Meryl Davies, CEO at Contact the Elderly, shares the charity’s new approach to caring for older people with the MT:
At Contact the Elderly, we know that the epidemic of social isolation and loneliness amongst older people is spreading. More and more older people are forced to suffer social isolation in silence, not knowing where they can turn for help.
Ina (96), for example, had been living alone since her husband, John, passed away in 2002. Her two sisters passed away soon after John. As time passed, she noticed herself becoming increasingly isolated and trapped in her home.
She told us:
“Life becomes insular as you get older and even though I love my home very much, it does become like a wee prison.”
Ina’s story is far from unique. Around half of all older people in the UK currently live alone, with two in five saying their main form of company is the television. As our country’s population ages, more and more older people will fall into the trap of social isolation. In 2016, 18% of the UK was over 65, and by 2046, this will reach 25%.
As spouses, partners, friends and family pass away or move further afield, older people often find themselves becoming isolated, with few opportunities to develop new relationships and reconnect with their community.
Social isolation can be damaging mentally and physically. Research has shown that social isolation has a risk factor comparable to smoking 15 cigarettes a day, increasing the likelihood of mortality by 26%. Breaking the cycle of isolation can be so challenging, particularly for those who are less able to get out and about independently.
That’s why we, supported by our nationwide network of volunteers, facilitate free, regular social events across the UK for older people who want to get out more and connect with new people. These regular gatherings give older people the opportunity to make new, lasting friendships with people from all ages and walks of life, develop a local support network and reconnect with their community.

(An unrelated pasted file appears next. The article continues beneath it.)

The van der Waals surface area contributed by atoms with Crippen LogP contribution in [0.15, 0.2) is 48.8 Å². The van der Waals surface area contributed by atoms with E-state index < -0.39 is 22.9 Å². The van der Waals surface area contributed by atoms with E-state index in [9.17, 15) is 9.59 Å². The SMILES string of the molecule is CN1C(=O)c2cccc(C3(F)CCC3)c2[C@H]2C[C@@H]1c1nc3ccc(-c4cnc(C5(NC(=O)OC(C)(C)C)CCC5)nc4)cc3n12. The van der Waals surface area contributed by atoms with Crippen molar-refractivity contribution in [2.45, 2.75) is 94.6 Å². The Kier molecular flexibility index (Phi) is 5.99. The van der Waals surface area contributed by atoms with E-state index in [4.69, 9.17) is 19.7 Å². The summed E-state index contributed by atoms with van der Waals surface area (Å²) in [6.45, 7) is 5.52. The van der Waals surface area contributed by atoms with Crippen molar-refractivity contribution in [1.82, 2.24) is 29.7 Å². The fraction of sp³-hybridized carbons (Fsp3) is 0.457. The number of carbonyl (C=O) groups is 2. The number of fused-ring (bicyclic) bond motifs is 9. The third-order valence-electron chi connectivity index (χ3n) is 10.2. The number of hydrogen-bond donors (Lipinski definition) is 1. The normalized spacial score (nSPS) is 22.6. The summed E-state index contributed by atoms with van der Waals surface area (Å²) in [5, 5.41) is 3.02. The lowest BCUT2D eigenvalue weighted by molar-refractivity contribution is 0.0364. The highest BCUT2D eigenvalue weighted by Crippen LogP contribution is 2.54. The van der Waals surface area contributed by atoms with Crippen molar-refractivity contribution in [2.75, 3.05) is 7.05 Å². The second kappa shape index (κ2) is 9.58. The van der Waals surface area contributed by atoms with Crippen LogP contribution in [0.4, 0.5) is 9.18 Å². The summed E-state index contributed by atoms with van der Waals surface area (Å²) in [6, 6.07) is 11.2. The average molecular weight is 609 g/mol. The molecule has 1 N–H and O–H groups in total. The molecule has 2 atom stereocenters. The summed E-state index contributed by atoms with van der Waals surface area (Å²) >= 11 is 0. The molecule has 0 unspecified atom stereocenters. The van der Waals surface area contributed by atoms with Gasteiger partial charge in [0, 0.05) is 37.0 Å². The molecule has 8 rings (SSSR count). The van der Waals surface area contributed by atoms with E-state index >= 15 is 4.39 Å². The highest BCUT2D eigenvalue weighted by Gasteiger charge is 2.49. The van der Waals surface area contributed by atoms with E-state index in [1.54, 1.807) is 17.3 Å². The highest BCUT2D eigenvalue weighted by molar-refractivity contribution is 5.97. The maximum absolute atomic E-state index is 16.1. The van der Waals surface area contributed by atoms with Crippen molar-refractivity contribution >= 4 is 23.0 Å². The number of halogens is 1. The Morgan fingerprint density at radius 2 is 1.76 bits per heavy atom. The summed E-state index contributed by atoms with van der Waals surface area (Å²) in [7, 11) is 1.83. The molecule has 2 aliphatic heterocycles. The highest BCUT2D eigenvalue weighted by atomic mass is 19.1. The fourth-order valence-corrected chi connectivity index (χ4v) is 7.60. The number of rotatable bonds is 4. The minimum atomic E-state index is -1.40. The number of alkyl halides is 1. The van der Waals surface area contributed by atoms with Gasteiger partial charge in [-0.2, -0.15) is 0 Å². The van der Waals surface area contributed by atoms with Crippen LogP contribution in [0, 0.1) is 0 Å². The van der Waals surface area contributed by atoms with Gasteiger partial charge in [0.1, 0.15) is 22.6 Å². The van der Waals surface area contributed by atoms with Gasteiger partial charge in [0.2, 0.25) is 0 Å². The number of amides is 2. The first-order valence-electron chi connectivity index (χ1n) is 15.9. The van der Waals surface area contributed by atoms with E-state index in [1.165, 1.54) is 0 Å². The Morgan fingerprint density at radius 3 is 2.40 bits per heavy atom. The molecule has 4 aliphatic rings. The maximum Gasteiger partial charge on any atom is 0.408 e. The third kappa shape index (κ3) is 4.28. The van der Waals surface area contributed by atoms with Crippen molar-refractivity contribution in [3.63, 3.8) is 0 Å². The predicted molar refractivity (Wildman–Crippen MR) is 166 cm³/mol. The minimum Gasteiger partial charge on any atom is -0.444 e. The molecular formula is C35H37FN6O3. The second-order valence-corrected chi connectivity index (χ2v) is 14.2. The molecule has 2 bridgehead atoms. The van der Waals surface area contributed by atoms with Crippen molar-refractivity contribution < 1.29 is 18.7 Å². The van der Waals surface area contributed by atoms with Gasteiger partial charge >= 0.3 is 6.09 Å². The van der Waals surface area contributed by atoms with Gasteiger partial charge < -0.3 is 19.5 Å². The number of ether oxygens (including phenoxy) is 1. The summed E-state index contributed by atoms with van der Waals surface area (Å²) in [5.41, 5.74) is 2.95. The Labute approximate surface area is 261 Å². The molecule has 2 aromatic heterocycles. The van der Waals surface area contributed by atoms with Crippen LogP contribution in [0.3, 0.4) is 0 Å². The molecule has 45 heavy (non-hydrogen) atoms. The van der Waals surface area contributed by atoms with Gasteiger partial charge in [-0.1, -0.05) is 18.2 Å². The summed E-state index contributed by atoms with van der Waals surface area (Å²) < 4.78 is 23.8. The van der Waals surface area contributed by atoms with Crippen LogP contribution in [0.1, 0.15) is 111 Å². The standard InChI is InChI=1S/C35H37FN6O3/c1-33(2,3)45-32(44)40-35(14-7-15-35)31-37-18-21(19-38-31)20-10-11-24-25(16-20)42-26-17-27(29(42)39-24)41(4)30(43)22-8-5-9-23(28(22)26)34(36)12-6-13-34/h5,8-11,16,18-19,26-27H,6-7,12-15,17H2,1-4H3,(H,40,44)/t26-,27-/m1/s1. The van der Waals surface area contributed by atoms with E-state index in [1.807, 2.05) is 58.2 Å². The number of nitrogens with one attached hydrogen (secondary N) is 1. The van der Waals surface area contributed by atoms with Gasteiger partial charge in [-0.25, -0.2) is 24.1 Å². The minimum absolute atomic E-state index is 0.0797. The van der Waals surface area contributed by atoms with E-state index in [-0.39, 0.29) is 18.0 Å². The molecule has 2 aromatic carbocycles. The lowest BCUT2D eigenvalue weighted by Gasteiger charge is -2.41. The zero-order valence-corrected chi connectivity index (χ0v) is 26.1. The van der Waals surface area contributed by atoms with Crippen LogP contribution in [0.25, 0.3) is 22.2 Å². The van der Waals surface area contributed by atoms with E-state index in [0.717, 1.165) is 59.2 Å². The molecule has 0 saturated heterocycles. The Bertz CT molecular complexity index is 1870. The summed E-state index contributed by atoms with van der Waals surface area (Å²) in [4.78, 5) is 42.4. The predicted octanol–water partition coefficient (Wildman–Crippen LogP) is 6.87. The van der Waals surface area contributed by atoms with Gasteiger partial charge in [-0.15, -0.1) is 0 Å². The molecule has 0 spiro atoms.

We know our service works. 95% of the older people we work with told us that our events, “give them something to look forward to” and 90% say they’ve made new friends through our service.
Ina was feeling increasingly down and resigned to her life in isolation as the years went by, until one day a Contact the Elderly leaflet dropped through her door inviting her along to a tea party near her home.
Ina’s husband, John, had always told her to focus on the positives in life and live it to the fullest. Ina remembered his advice and decided to reach out to Contact the Elderly. She ended up going along to her first Contact the Elderly tea party a couple of weeks later. Her decision changed her life. In her words:
“It’s been the most wonderful thing that has ever happened to me. When you’re left alone as I am and many others are, it can be so damaging, but the people who’ve hosted me have been truly out of this world.”
We work with thousands of people with stories like Ina’s. No one should have to live in isolation and as a society we have a responsibility to look after our neighbours and help everyone live a full, happy and sociable life.
That’s why we believe our unique service is vitally important. We empower communities to care for their own and we empower isolated people to reconnect for themselves. Ina said of our service:
“How can I describe it? It’s like somebody opening a door and giving you a ready-made family!”
In this country, there are often incredibly negative perceptions around ageing. A recent report by The Royal Society for Public Health discovered that 1 in 4 “millennials” believe that loneliness and depression is “normal” for older people.
At Contact the Elderly, we know that the first step to remedying social isolation amongst older people is changing perceptions and encouraging people to connect. We need to facilitate more interaction between people of all ages, encourage communities to care for their older neighbours and take an interest in them and connect with them.
That’s why our service is unique and that’s why it’s so effective. We change perceptions…one tea party at a time.